Since the World Cup ended, his career has not become any easier. Earlier this autumn, his contract with the Italian team Livorno was terminated. When I meet him and Poulet in a hotel in Amsterdam, he says that he is looking for a new club. If he doesn't find one, he may hang up his boots "and maybe make more films," the 34-year-old says, seemingly tongue-in-cheek.
Dhorasoo and Poulet met after the footballer read an article that the film-maker had written in a magazine and contacted him. The two became friends. Poulet says that they didn't expect Substitute would turn into a fully blown feature documentary. "We just wanted to try something because I knew Super-8mm very well and I began to know Vikash better and better. I thought it would be possible to produce some cinema with the alchemy of Vikash and Super-8."
Substitute is not a movie that you could imagine from an average footballer: Dhorasoo is clearly not the type to play cards or go shopping with the WAGs. "I felt a little bit sad at first, but so much has happened since then," he says when asked what he thinks about his experiences at Germany 2006 now.
One subject he has no desire to discuss is his relationship with Domenech. For many years, the coach had championed the young footballer. Then, when the World Cup started, Dhorasoo was suddenly dropped from the starting line. "I feel like I am almost his son," he confides in the film. "For two years, he trained me to climb a mountain. And the day I could climb it, he took the neighbour's son. This is a betrayal." Has Domenech seen the film? Dhorasoo doesn't think so. "Maybe on the internet," he speculates.
Whatever his disappointment, he enjoyed making his film and sees it as an important document. "After the final, everybody remembers the winners. They forget the losers. I don't have the World Cup but I have this film."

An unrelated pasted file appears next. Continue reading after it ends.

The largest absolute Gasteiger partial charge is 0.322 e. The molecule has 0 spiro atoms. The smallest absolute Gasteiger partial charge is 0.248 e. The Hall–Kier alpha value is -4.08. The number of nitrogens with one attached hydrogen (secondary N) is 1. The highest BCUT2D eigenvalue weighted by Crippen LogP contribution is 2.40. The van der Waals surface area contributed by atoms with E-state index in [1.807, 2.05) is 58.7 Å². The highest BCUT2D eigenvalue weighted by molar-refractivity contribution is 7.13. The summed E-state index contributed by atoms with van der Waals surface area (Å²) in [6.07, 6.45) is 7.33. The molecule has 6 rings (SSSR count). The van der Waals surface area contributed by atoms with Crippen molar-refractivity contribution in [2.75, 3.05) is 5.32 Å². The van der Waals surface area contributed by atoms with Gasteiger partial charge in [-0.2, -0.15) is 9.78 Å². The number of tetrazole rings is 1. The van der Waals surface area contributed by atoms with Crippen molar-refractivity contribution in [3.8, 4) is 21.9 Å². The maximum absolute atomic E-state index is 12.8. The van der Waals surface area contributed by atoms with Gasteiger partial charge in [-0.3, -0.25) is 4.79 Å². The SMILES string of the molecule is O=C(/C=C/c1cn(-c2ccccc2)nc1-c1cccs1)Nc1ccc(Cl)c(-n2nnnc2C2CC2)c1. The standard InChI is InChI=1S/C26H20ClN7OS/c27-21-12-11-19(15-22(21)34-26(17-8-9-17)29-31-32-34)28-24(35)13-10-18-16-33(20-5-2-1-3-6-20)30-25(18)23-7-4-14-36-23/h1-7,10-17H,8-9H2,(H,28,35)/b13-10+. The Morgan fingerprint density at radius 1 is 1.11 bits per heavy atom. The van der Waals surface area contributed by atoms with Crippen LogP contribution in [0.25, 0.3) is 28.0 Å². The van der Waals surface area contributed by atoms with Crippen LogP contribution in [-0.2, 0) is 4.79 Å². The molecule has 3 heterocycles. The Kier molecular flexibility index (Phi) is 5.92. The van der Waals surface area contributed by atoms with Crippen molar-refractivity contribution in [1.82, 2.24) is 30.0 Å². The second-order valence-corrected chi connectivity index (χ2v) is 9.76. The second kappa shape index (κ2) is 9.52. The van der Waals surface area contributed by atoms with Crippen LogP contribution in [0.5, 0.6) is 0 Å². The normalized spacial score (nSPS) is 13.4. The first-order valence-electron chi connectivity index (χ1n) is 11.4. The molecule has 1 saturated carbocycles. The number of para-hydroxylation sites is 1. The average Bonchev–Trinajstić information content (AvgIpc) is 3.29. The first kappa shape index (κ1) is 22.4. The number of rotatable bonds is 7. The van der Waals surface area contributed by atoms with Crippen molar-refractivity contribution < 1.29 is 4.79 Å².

Substitute has been winning rapturous reviews from critics, but Poulet and Dhorasoo aren't sure that it will have the same appeal for football fans. After all, there is hardly any footage of the game. The existential musings of a disaffected midfielder aren't exactly likely to excite anyone wanting to see goalmouth action. Dhorasoo himself still loves football, but with some reservations. "Now, it is all about money and business. In sport in general, all you hear are stories about doping, of bad refereeing, of fights on the pitch. It is not the same."
Poulet, too, claims to be passionate about football, but says that Substitute isn't really a sports film. "The football is like a Trojan horse so we could make cinema," he says. What he and Dhorasoo set out to provide was an intimate account of the life and feelings of a professional player when he is at his most isolated. Subsitute doesn't even refer in passing to the head-butt that resulted in Zidane being sent off during the final. Instead, we see footage of a desolate changing room in the wake of defeat.
"You've got to face things. All my career has consisted of that," Dhorasoo reflects. He doesn't want to sound self-pitying or disloyal, but simply wants to be honest about his feelings at being first "the guy who replaces Zidane" and then the guy who doesn't get on the field at all.
'Substitute' will be released in the UK next summer during Euro 2008Reuse content